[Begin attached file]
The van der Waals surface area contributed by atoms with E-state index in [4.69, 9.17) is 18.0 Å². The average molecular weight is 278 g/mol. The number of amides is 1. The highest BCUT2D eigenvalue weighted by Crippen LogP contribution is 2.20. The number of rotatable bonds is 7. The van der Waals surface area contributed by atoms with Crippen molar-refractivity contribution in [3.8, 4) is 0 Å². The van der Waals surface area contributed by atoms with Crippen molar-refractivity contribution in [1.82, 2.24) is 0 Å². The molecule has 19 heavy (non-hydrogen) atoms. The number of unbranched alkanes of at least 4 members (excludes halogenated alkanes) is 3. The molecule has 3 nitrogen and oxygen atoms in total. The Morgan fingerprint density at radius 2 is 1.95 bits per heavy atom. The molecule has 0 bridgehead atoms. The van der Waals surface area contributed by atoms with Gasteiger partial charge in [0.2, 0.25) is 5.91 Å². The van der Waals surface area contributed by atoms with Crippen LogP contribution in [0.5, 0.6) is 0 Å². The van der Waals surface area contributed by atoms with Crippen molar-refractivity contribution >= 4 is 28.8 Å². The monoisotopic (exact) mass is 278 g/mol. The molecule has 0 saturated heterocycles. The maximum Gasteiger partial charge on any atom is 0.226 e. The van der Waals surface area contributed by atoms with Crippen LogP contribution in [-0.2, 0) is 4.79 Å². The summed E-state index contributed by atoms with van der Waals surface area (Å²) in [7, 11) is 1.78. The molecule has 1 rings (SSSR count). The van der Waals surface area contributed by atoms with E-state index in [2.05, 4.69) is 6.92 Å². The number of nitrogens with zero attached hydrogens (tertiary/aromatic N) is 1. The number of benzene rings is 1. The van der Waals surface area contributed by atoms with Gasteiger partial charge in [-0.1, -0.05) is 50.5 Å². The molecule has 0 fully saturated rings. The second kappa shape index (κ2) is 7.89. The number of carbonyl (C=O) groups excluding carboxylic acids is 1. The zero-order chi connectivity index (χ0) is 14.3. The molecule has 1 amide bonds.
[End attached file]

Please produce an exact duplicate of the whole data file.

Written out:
The van der Waals surface area contributed by atoms with E-state index in [4.69, 9.17) is 18.0 Å². The average molecular weight is 278 g/mol. The number of amides is 1. The highest BCUT2D eigenvalue weighted by Crippen LogP contribution is 2.20. The number of rotatable bonds is 7. The van der Waals surface area contributed by atoms with Crippen molar-refractivity contribution in [3.8, 4) is 0 Å². The van der Waals surface area contributed by atoms with Crippen molar-refractivity contribution in [1.82, 2.24) is 0 Å². The molecule has 19 heavy (non-hydrogen) atoms. The number of unbranched alkanes of at least 4 members (excludes halogenated alkanes) is 3. The molecule has 3 nitrogen and oxygen atoms in total. The Morgan fingerprint density at radius 2 is 1.95 bits per heavy atom. The molecule has 0 bridgehead atoms. The van der Waals surface area contributed by atoms with Gasteiger partial charge in [0.2, 0.25) is 5.91 Å². The van der Waals surface area contributed by atoms with Crippen LogP contribution in [0.5, 0.6) is 0 Å². The van der Waals surface area contributed by atoms with Crippen molar-refractivity contribution >= 4 is 28.8 Å². The monoisotopic (exact) mass is 278 g/mol. The molecule has 0 saturated heterocycles. The maximum Gasteiger partial charge on any atom is 0.226 e. The van der Waals surface area contributed by atoms with Crippen LogP contribution in [-0.2, 0) is 4.79 Å². The summed E-state index contributed by atoms with van der Waals surface area (Å²) in [7, 11) is 1.78. The molecule has 1 rings (SSSR count). The van der Waals surface area contributed by atoms with E-state index in [2.05, 4.69) is 6.92 Å². The number of nitrogens with zero attached hydrogens (tertiary/aromatic N) is 1. The number of benzene rings is 1. The van der Waals surface area contributed by atoms with Gasteiger partial charge in [-0.1, -0.05) is 50.5 Å². The molecule has 0 fully saturated rings. The second kappa shape index (κ2) is 7.89. The number of carbonyl (C=O) groups excluding carboxylic acids is 1. The zero-order chi connectivity index (χ0) is 14.3. The molecule has 1 amide bonds.